I was also thinking of another thing I like in Cranach (though not exclusive to him), the fantasy of mythological beings living in forests and yet looking as though they had just stepped out of beauty salons, immaculately groomed, never stinking, legs silky smooth but with never a razor in sight. That is a wonderful dream, and I was definitely referencing that by washing my horn with expensive soap rather than my own saliva (which would have been more realistic had I genuinely been playing at being animal). I was in fact quite careful on this point – one of my fellow invigilators in the Cranach show was a French girl called Noëmie, and I checked with her that Roger et Gallet really was an upmarket brand and not merely something marketed as such to gullible English people on the grounds of its being French.
The whole area of bathing, I may as well record here, is of great interest to me as falling right at the intersection of human and animal experience: grooming being a fundamental action common to all creatures, but at the same time supporting in humans entire industries of baroque refinements in the form of lotions, ointments, perfumes, and all of the lovely packets, boxes, wrappers these things arrive in.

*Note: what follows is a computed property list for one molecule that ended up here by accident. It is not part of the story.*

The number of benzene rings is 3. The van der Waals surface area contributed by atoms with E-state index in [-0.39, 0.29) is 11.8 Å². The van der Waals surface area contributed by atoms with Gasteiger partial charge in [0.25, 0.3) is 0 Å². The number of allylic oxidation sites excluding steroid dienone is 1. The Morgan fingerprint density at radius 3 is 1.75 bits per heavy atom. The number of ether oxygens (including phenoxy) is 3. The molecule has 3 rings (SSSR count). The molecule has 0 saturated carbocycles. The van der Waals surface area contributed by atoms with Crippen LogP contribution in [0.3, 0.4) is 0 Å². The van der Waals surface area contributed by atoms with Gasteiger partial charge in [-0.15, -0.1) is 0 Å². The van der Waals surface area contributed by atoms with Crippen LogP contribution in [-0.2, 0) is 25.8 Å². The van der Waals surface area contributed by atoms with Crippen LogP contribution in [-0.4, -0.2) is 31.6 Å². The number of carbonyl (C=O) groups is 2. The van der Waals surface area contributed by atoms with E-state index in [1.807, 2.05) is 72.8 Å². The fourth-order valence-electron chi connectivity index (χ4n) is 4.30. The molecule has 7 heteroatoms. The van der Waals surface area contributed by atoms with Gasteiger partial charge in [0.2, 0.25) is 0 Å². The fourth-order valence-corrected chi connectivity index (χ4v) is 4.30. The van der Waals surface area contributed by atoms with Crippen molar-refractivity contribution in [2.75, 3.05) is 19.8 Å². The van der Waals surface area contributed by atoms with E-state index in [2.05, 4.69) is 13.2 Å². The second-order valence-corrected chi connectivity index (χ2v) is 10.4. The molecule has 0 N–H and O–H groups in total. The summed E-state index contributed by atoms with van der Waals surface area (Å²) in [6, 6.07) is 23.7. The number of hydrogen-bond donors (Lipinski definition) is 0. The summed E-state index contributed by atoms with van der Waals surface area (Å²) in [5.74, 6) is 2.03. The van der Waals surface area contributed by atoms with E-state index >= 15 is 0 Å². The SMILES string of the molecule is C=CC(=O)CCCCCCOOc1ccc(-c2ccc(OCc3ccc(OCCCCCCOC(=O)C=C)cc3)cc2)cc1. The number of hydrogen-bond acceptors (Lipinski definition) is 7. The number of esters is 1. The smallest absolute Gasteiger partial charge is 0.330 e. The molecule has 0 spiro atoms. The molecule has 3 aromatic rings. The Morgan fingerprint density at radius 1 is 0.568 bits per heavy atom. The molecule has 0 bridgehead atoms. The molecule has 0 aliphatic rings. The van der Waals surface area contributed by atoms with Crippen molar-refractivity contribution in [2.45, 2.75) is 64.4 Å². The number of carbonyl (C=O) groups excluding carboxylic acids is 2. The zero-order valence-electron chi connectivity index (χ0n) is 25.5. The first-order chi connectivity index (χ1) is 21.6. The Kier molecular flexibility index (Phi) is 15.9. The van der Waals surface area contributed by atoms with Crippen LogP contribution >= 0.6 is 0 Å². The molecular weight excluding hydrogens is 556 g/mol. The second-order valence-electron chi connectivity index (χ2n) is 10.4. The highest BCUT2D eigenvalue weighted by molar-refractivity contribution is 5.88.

Photographs, video stills, and preparatory sketches for this performance are included in the Young Mountains book “The Disciples Of Lucas Cranach”, published in 2009 in an edition of 50 hardback copies. In October 2009 I curated, with Nicole Mollett, a show of the same title at Utrophia, and made a sculpture for it called “Diana Bathing” (see OTHER WORKS). This was originally going to be a recreation of the leftover arrangement of materials from “Antlers”, but developed into something else, retaining the antler, horn and harness, bowl of soapy water and discarded soap wrapper, dismissing other elements and replacing them with red silk, burnt nails, extra soaps, a different kind of branch, and at the last minute pieces of imitation gold leaf. I had two tips of the antler poking into the soapy water in my best attempt to emulate the exquisite touch of Diana playing with her toes. I was very pleased with that. One day going down to the gallery I found that the antler had been lifted from the soapy water and was now lying against the length of the branch. The Utrophia people told me that a man had been in, moved it when no-one was looking, and had then confessed to them, saying that he had just got back from the forest and that an antler belongs on the branch, not in the soap.